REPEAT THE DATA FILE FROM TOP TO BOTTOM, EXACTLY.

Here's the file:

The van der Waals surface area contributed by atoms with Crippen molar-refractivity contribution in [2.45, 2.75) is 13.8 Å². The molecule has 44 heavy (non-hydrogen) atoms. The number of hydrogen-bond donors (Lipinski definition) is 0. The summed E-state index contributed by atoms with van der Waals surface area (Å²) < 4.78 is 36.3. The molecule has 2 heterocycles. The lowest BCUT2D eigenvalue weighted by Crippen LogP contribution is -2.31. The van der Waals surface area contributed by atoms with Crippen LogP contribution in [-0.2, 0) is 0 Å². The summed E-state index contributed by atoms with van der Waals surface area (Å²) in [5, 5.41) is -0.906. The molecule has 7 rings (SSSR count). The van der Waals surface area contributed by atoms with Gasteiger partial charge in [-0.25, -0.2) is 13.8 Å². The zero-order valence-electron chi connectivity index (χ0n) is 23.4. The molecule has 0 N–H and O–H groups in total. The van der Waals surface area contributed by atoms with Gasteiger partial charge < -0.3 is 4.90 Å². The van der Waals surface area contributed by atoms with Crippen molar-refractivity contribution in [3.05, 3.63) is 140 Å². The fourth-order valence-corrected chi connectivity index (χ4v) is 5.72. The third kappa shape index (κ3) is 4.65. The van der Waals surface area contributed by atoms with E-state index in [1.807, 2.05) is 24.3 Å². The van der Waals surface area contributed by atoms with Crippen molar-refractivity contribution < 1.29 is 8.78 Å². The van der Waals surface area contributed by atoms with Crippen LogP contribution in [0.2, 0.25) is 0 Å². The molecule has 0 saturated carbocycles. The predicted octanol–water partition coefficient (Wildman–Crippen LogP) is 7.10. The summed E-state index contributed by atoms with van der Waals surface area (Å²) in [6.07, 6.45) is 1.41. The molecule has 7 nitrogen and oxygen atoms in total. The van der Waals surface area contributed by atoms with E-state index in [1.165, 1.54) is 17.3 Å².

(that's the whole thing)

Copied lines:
The van der Waals surface area contributed by atoms with Crippen molar-refractivity contribution in [2.45, 2.75) is 13.8 Å². The molecule has 44 heavy (non-hydrogen) atoms. The number of hydrogen-bond donors (Lipinski definition) is 0. The summed E-state index contributed by atoms with van der Waals surface area (Å²) < 4.78 is 36.3. The molecule has 2 heterocycles. The lowest BCUT2D eigenvalue weighted by Crippen LogP contribution is -2.31. The van der Waals surface area contributed by atoms with Crippen LogP contribution in [-0.2, 0) is 0 Å². The summed E-state index contributed by atoms with van der Waals surface area (Å²) in [5, 5.41) is -0.906. The molecule has 7 rings (SSSR count). The van der Waals surface area contributed by atoms with Gasteiger partial charge in [-0.25, -0.2) is 13.8 Å². The zero-order valence-electron chi connectivity index (χ0n) is 23.4. The molecule has 0 N–H and O–H groups in total. The van der Waals surface area contributed by atoms with Gasteiger partial charge < -0.3 is 4.90 Å². The van der Waals surface area contributed by atoms with Crippen molar-refractivity contribution in [3.05, 3.63) is 140 Å². The fourth-order valence-corrected chi connectivity index (χ4v) is 5.72. The third kappa shape index (κ3) is 4.65. The van der Waals surface area contributed by atoms with E-state index in [1.807, 2.05) is 24.3 Å². The van der Waals surface area contributed by atoms with Crippen molar-refractivity contribution < 1.29 is 8.78 Å². The van der Waals surface area contributed by atoms with Crippen LogP contribution in [0.2, 0.25) is 0 Å². The molecule has 0 saturated carbocycles. The predicted octanol–water partition coefficient (Wildman–Crippen LogP) is 7.10. The summed E-state index contributed by atoms with van der Waals surface area (Å²) in [6.07, 6.45) is 1.41. The molecule has 7 nitrogen and oxygen atoms in total. The van der Waals surface area contributed by atoms with E-state index in [1.165, 1.54) is 17.3 Å².